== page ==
UPDATE 3-Norway's oil fund makes first U.S. property buy
* Buys stakes in 5 properties for $600 mln from TIAA-CREF
* Still has $30 bln left to spend on real estate
* To focus this year on U.S. and Europe before eyeing Asia
OSLO/NEW YORK, Feb 11 (Reuters) - Norway's $700 billion oil fund made its first property purchase in the United States on Monday and plans to spend billions more this year enlarging its portfolio, its real estate chief said.
The fund, the world's biggest sovereign wealth fund, bought a minority stake in a portfolio of five properties for around $600 million from U.S. asset manager TIAA-CREF and is looking for more, it said in a statement.
The deal is part of the fund's commitment to diversify, gradually moving its focus away from Europe and widening the types of assets it holds as it invests Norway's surplus oil income.
While the first deal with TIAA-CREF includes smaller U.S. office buildings, it is likely the first step in a partnership that will allow Norges Bank Investment Management (NBIM), manager of the Norwegian Government Pension Fund Global, and TIAA-CREF to pool their resources to buy large very pricey office properties that are expected to hit the market over the next couple of years.
"It will help us to diversify our current portfolio as well as to diversify going forward and buy some of the larger CBD (Central Business District) office properties that require significant investments in cities like New York," said Suzan Amato, TIAA-CREF managing director and head of global real estate strategic joint ventures.
TIAA-CREF chiefly invests in real estate for the long-term. It is one of the largest real estate managers in the world with $19 billion in direct equity investments in real estate. TIAA-CREF provides retirement benefits for academics, researchers and others, and has total assets under management of $502 billion.
The Norwegian fund is the most recent foreign fund to enter the U.S. market with deep pockets.
"I think when you've got the 800-pound gorilla like the Norwegians and Middle East and China, they're going to stay in, for the foreseeable future, those gateway cities," said Lawrence Longua, clinical associate professor at New York University Schack Institute of Real Estate.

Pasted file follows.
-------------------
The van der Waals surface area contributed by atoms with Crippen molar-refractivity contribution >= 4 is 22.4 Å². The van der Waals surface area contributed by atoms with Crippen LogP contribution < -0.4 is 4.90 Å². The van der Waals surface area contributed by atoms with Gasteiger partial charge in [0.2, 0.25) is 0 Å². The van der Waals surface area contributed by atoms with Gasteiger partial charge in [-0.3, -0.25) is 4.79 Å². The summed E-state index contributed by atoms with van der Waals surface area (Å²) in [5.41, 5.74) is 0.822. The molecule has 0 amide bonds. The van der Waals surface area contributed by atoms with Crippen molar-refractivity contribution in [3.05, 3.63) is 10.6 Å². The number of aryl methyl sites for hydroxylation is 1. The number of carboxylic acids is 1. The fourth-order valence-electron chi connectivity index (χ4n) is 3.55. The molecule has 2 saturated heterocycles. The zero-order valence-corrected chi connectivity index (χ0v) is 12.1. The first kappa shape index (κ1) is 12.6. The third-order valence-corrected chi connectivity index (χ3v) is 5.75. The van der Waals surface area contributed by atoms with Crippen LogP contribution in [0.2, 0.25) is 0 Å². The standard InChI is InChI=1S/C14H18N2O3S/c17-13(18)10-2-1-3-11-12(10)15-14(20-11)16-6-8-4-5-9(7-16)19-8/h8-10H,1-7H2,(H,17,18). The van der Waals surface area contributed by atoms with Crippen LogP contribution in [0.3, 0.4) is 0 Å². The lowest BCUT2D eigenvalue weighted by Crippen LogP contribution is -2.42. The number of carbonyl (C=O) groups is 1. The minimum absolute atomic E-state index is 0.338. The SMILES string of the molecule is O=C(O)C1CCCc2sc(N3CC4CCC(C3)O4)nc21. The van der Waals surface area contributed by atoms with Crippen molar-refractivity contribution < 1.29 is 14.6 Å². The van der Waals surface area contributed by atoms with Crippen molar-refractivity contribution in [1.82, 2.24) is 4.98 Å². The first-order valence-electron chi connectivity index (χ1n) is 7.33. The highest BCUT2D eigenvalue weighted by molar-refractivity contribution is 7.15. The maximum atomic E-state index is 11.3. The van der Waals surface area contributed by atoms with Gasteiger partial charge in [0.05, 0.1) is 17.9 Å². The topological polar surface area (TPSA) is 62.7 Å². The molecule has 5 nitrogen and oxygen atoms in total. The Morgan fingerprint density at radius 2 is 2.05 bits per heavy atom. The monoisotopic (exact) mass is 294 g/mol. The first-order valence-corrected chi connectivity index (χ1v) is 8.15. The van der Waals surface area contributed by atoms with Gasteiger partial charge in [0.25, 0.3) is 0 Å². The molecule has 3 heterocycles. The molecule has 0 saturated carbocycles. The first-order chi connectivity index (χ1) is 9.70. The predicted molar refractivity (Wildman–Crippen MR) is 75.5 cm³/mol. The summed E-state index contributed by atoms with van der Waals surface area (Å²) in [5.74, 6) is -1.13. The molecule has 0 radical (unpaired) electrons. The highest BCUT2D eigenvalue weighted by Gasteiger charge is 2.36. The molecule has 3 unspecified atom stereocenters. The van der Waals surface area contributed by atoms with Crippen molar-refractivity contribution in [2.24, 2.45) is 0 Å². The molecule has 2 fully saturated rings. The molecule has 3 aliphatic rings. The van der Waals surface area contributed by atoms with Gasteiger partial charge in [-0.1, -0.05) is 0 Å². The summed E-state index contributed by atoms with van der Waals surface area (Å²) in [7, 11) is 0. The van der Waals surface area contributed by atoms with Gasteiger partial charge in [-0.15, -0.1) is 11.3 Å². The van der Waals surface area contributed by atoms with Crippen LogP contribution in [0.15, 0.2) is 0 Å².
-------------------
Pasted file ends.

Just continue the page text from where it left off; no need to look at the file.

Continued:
Those markets offer investors stability, where prices, even in the most dire downturn, rebound, he said.
The United States could eventually represent a substantial chunk of the Norwegian fund's real estate investments.
"Having roughly one-third of the portfolio in the U.S. is a good target. Of course, that could mean 25 percent or 40 percent and we can debate that over time," Karsten Kallevig, the fund's real estate chief told Reuters.
The fund can hold 5 percent of its portfolio in real estate, or around $35 billion, indicating that it could build a U.S. portfolio in excess of $11.5 billion.
Its properties are still worth less than 1 percent of the fund so it has close to $30 billion left to spend before reaching its limit.
The fund is initially looking for low risk transactions as building the portfolio puts a burden on its management capacity.
"We are in the build-up phase so it makes sense to probably start out with more core assets and not move too fast up the risk curve too early," Kallevig said.
"We have started at the lower risk end of the spectrum and higher risk very often means more complex, more difficult transactions," he said.
On Monday it purchased 49.9 percent stake in a portfolio of five office buildings totaling 1.9 millions square feet of property that TIAA-CREF already owns. The properties include:
- 33 Arch Street, a newly built, 32-story office building in Boston's financial district.
- 470 Park Avenue South, comprised of two towers, one 12 stories, the other 18, in the tech-popular Midtown South market of Manhattan.
- 475 Fifth Avenue, a 24-story building, built in 1925, across from the New York Public Library main building. The property is being upgraded to a top quality office building.
- The Evening Star Building at 1101 Pennsylvania Avenue in Washington, D.C. It is one of only 13 privately owned office buildings between the White House and the US Capitol on Pennsylvania Avenue in Washington, D.C.
- Franklin Square, a 12-story office building at 1300 I Street in Washington, D.C.
The Norwegian fund this year will focus on Europe and the major east coast U.S. cities, then turn its attention to Asia and the rest of the Americas "sometime in the future," said Kallevig.
"If you were a betting guy, you'd look at the biggest and most liquid markets. In Asia, there are for to six countries that are meaningful... Japan, Australia, Hong Kong, Singapore, China and Korea," he said.
"In the Americas, there's Canada, Mexico, Brazil and Argentina," Kallevig said, adding that this was a list of places for potential investment and not a commitment.
The fund, managed by Norway's central bank, started buying property in 2011 with high end property in Paris and London. It made a $1.6 billion investment in a portfolio of European warehouses in December.
It generally buys property in partnership with a more experienced property investor or alone, if the property has a long-term secured tenant.